Amazing! Now let’s make that exhibit. First, yes you guessed it, select Exhibits, then New Exhibit. Now name it and add the slug, which is basically the part of the url that explains the page content ( or the title but without capitals or spaces). Then Add Page within your exhibit and name it, so in my case, “Advice Literature” and then you can select your chosen layout. From there you can add items and a text block describing those items if you like. And that is how you work with Omeka.net.
Let’s switch gears for a second and turn to WordPress.com. WordPress similarly allows you to build your own site. Though there are a handful of differences. For one, it is not as ideal as Omeka for building an exhibit to house items and collections of items. Instead there is a lot more room for customization when it comes to themes, organization, and building of content. It isn’t ideal for organizing metadata like Omeka.net. WordPress is most ideal for blogs because you can post and there is a place for other to reply or comment on your work. Thus this site allows for more interaction between creator and audience.
Let’s explore this by walking through how to use the site. First make an account and select the free payment plan. Similar to Omeka.net there are limitations to only using the free plan and not paying but it still works.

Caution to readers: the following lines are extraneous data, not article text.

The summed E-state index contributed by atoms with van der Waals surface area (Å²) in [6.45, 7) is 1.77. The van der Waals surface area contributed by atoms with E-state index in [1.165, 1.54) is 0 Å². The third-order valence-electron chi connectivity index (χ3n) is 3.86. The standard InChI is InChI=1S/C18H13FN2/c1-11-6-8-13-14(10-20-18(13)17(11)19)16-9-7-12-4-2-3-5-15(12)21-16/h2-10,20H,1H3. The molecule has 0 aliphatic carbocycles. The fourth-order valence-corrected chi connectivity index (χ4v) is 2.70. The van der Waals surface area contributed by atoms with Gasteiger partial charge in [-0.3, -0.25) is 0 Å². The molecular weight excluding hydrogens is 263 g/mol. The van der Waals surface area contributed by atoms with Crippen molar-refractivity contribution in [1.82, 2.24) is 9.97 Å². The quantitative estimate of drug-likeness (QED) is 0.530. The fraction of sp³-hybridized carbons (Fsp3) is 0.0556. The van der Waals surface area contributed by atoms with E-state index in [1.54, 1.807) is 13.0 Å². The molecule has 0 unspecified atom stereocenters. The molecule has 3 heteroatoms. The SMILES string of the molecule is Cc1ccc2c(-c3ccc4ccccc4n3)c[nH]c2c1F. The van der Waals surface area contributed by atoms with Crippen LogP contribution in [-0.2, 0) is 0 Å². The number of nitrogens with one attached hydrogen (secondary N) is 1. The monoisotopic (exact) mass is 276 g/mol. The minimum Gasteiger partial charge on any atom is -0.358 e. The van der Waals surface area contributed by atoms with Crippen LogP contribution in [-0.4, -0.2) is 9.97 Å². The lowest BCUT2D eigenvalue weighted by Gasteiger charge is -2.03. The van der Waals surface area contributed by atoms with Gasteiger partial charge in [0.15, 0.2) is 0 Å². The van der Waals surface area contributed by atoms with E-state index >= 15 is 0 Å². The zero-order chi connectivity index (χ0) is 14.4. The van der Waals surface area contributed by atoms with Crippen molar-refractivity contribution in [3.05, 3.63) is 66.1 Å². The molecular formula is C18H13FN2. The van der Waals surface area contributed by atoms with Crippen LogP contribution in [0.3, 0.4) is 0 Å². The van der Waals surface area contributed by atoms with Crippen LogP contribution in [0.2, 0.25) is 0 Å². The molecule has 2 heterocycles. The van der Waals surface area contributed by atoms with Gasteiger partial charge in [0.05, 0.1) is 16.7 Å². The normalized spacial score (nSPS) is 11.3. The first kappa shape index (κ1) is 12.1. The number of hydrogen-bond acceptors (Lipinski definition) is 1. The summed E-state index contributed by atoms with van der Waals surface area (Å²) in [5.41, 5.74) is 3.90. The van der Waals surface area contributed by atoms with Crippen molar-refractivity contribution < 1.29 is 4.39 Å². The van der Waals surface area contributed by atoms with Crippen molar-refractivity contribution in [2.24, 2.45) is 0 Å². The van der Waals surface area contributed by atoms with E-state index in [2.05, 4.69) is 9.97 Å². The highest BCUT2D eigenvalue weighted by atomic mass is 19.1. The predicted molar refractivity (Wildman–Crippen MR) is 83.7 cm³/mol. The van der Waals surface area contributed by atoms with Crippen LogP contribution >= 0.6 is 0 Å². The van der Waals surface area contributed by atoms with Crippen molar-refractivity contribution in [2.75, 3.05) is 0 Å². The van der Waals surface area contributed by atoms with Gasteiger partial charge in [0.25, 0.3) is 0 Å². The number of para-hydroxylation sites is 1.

So signup and start your account! Then you get to select your theme, choosing from about 12 different themes. Decide on the name of your domain, which is the site address url (this is limited based on your plan though and suggestions are provided). Then you can select desired features as shown below and then your payment plan (free).
Now you can edit directly on the site and decide when to go public! By selecting My Site in the top left hand corner you are taken to the backend of your site where you will see a menu running down the left side of your screen.
As you can see there are many options to click. There’s Stats, which breaks down the activity on your site from traffic to posting. Then Pages, Posts, Media (images, videos, docs and audio), Comments (interact with your audience), Feedback, Jetpack (a spam filtering plugin that I selected at the beginning), and Design, which allows you to further customize and update your site whenever you like. You also can customize social media links, which will connect your site to an even wider audience through multiple internet mediums. Finally you can select Visit Site in the right hand corner and view what your site will look like as it comes together and before you make it live. Keep in mind once it goes live you still can edit and update it on the go.
Thank you all for your patience in reading through this lengthy post, but I figured including them both together would be best to show their pros and cons side by side. The possibilities with both these sites are extensive and filled with creative opportunity. Please follow up with any questions and I will do my best to answer them. Also feel free to explore the sites on your own too! Otherwise I will see you all next Wednesday!